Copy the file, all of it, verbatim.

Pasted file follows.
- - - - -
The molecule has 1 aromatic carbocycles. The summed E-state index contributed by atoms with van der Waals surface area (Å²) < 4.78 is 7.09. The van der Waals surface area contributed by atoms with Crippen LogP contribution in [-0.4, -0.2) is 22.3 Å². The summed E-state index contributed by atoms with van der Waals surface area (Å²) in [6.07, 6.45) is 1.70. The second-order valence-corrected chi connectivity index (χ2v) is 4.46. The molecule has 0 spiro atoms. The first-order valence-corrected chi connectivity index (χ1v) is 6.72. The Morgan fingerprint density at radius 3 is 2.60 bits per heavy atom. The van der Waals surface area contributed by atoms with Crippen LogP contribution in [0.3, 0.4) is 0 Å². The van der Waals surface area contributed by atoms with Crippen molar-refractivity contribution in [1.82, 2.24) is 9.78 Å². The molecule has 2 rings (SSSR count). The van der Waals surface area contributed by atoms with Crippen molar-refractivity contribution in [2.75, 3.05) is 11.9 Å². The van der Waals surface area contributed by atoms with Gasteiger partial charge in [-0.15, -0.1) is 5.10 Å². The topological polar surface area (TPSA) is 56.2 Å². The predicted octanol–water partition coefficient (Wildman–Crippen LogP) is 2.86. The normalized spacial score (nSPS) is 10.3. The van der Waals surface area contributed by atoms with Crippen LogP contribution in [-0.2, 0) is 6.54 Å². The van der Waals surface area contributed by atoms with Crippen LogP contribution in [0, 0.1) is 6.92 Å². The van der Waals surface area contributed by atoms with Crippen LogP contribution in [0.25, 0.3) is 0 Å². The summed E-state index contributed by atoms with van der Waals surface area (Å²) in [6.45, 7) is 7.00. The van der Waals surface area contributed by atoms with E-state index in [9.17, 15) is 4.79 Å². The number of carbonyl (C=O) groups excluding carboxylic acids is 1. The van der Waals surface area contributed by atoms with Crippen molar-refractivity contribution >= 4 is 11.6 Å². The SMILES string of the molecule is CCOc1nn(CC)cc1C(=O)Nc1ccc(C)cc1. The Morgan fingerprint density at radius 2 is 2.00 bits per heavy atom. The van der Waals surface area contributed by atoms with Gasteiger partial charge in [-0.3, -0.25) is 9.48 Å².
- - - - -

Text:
The molecule has 1 aromatic carbocycles. The summed E-state index contributed by atoms with van der Waals surface area (Å²) < 4.78 is 7.09. The van der Waals surface area contributed by atoms with Crippen LogP contribution in [-0.4, -0.2) is 22.3 Å². The summed E-state index contributed by atoms with van der Waals surface area (Å²) in [6.07, 6.45) is 1.70. The second-order valence-corrected chi connectivity index (χ2v) is 4.46. The molecule has 0 spiro atoms. The first-order valence-corrected chi connectivity index (χ1v) is 6.72. The Morgan fingerprint density at radius 3 is 2.60 bits per heavy atom. The van der Waals surface area contributed by atoms with Crippen LogP contribution in [0.3, 0.4) is 0 Å². The van der Waals surface area contributed by atoms with Crippen molar-refractivity contribution in [1.82, 2.24) is 9.78 Å². The molecule has 2 rings (SSSR count). The van der Waals surface area contributed by atoms with Crippen molar-refractivity contribution in [2.75, 3.05) is 11.9 Å². The van der Waals surface area contributed by atoms with Gasteiger partial charge in [-0.15, -0.1) is 5.10 Å². The topological polar surface area (TPSA) is 56.2 Å². The predicted octanol–water partition coefficient (Wildman–Crippen LogP) is 2.86. The normalized spacial score (nSPS) is 10.3. The van der Waals surface area contributed by atoms with Crippen LogP contribution in [-0.2, 0) is 6.54 Å². The van der Waals surface area contributed by atoms with Crippen LogP contribution in [0, 0.1) is 6.92 Å². The van der Waals surface area contributed by atoms with Crippen LogP contribution in [0.25, 0.3) is 0 Å². The summed E-state index contributed by atoms with van der Waals surface area (Å²) in [6.45, 7) is 7.00. The van der Waals surface area contributed by atoms with E-state index in [9.17, 15) is 4.79 Å². The number of carbonyl (C=O) groups excluding carboxylic acids is 1. The van der Waals surface area contributed by atoms with Crippen molar-refractivity contribution >= 4 is 11.6 Å². The SMILES string of the molecule is CCOc1nn(CC)cc1C(=O)Nc1ccc(C)cc1. The Morgan fingerprint density at radius 2 is 2.00 bits per heavy atom. The van der Waals surface area contributed by atoms with Gasteiger partial charge in [-0.3, -0.25) is 9.48 Å².